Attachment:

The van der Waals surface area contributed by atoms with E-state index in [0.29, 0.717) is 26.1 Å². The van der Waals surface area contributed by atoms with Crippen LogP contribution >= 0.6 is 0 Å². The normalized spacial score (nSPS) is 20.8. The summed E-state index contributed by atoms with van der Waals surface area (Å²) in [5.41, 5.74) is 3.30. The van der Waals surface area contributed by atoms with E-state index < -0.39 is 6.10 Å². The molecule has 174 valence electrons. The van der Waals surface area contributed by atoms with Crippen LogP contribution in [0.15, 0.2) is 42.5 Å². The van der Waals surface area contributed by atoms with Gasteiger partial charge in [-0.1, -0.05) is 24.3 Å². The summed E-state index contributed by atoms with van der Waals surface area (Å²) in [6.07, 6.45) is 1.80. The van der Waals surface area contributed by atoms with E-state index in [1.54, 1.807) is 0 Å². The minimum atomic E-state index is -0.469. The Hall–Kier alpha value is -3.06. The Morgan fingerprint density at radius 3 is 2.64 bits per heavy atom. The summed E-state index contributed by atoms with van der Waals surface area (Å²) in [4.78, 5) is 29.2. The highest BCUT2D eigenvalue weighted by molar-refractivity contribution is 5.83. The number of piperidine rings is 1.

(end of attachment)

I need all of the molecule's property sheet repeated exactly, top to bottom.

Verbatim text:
The van der Waals surface area contributed by atoms with E-state index in [0.29, 0.717) is 26.1 Å². The van der Waals surface area contributed by atoms with Crippen LogP contribution >= 0.6 is 0 Å². The normalized spacial score (nSPS) is 20.8. The summed E-state index contributed by atoms with van der Waals surface area (Å²) in [5.41, 5.74) is 3.30. The van der Waals surface area contributed by atoms with E-state index < -0.39 is 6.10 Å². The molecule has 174 valence electrons. The van der Waals surface area contributed by atoms with Crippen LogP contribution in [0.15, 0.2) is 42.5 Å². The van der Waals surface area contributed by atoms with Gasteiger partial charge in [-0.1, -0.05) is 24.3 Å². The summed E-state index contributed by atoms with van der Waals surface area (Å²) in [6.07, 6.45) is 1.80. The van der Waals surface area contributed by atoms with E-state index in [1.54, 1.807) is 0 Å². The minimum atomic E-state index is -0.469. The Hall–Kier alpha value is -3.06. The Morgan fingerprint density at radius 3 is 2.64 bits per heavy atom. The summed E-state index contributed by atoms with van der Waals surface area (Å²) in [4.78, 5) is 29.2. The highest BCUT2D eigenvalue weighted by molar-refractivity contribution is 5.83. The number of piperidine rings is 1.